MICHIGAN—Drifting smoke from the ongoing wildfires across Canada is creating curtains of haze and raising air quality concerns throughout the Great Lakes region, and in parts of the central and eastern United States.
Michigan’s Department of Environment, Great Lakes, and Energy on Tuesday issued an air quality alert for the entire state, while in Chicago — where the air quality has been categorized “unhealthy” by the US Environmental Protection Agency — officials are urging young people, older adults and residents with health issues to spend more time indoors.
Earlier this month, massive fires burning stretches of Canadian forests blanketed the northeastern United States and the Great Lakes region, turning the air yellowish gray, and prompting warnings for people to stay inside and keep windows closed.
The small particles in wildfire smoke can irritate the eyes, nose and throat, and can affect the heart and lungs, making it harder to breathe. Health officials say it’s important to limit outdoor activities as much as possible to avoid breathing in these particles.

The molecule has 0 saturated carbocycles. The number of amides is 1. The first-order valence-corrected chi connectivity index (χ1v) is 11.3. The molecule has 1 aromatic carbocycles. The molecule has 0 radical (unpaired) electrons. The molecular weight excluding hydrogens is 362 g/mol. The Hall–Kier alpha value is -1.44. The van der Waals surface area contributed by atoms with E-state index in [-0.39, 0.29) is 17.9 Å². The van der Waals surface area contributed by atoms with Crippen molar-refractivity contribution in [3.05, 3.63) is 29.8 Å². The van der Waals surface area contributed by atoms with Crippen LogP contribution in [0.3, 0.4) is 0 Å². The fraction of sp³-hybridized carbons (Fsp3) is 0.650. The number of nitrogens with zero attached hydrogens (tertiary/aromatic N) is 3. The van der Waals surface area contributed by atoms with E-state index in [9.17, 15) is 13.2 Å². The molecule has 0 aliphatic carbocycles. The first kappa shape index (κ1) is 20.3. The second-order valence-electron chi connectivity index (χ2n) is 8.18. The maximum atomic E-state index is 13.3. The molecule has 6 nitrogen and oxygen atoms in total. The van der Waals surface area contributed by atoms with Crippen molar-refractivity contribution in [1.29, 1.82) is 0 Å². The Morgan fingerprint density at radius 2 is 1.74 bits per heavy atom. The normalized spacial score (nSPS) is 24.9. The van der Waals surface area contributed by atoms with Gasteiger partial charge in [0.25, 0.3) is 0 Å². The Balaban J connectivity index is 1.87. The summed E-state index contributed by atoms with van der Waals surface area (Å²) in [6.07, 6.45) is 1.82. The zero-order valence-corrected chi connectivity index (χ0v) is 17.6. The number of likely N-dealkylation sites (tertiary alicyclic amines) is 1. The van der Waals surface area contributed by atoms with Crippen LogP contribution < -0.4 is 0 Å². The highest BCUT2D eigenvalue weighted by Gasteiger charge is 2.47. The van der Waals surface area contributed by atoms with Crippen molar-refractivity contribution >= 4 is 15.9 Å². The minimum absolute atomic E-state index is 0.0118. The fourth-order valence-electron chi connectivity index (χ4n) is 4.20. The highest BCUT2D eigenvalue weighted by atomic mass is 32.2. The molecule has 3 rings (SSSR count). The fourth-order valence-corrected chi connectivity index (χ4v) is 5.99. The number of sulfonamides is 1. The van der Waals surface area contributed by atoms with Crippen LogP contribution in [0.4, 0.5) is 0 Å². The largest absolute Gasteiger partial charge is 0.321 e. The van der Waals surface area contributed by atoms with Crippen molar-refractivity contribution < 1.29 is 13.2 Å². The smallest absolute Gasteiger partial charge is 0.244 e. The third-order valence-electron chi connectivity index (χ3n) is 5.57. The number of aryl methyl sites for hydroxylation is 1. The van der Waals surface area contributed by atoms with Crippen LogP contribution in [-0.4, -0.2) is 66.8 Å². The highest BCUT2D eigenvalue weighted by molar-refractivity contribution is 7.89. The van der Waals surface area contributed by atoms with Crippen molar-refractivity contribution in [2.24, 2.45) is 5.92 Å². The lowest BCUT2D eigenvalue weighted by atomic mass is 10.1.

Fires in northern Quebec and low pressure over the eastern Great Lakes are sending smoke through northern Michigan, and across southern Wisconsin and Chicago, said Bryan Jackson, a meteorologist with the National Weather Service.
Jackson added that a north wind would push the smoke further south, moving into Illinois, Indiana and Kentucky later Tuesday and overnight.
Southwestern Michigan has a high air quality index, over 200 on a 500-point index, he noted. That’s considered unhealthy for everyone because it denotes high levels of fine particle pollution, or PM2.5 particles.
“Until the fires are out, there’s a risk,” Jackson said. “If there’s any north component to the wind, there’s a chance it’ll be smoky.”
In early June, US President Joe Biden said in a statement that hundreds of American firefighters and support personnel have been in Canada since May, and called attention to the fires as a reminder of the impacts of climate change.
The warming planet will produce hotter and longer heat waves, making for bigger, smokier fires, according to Joel Thornton, professor and chair of the department of atmospheric sciences at the University of Washington.
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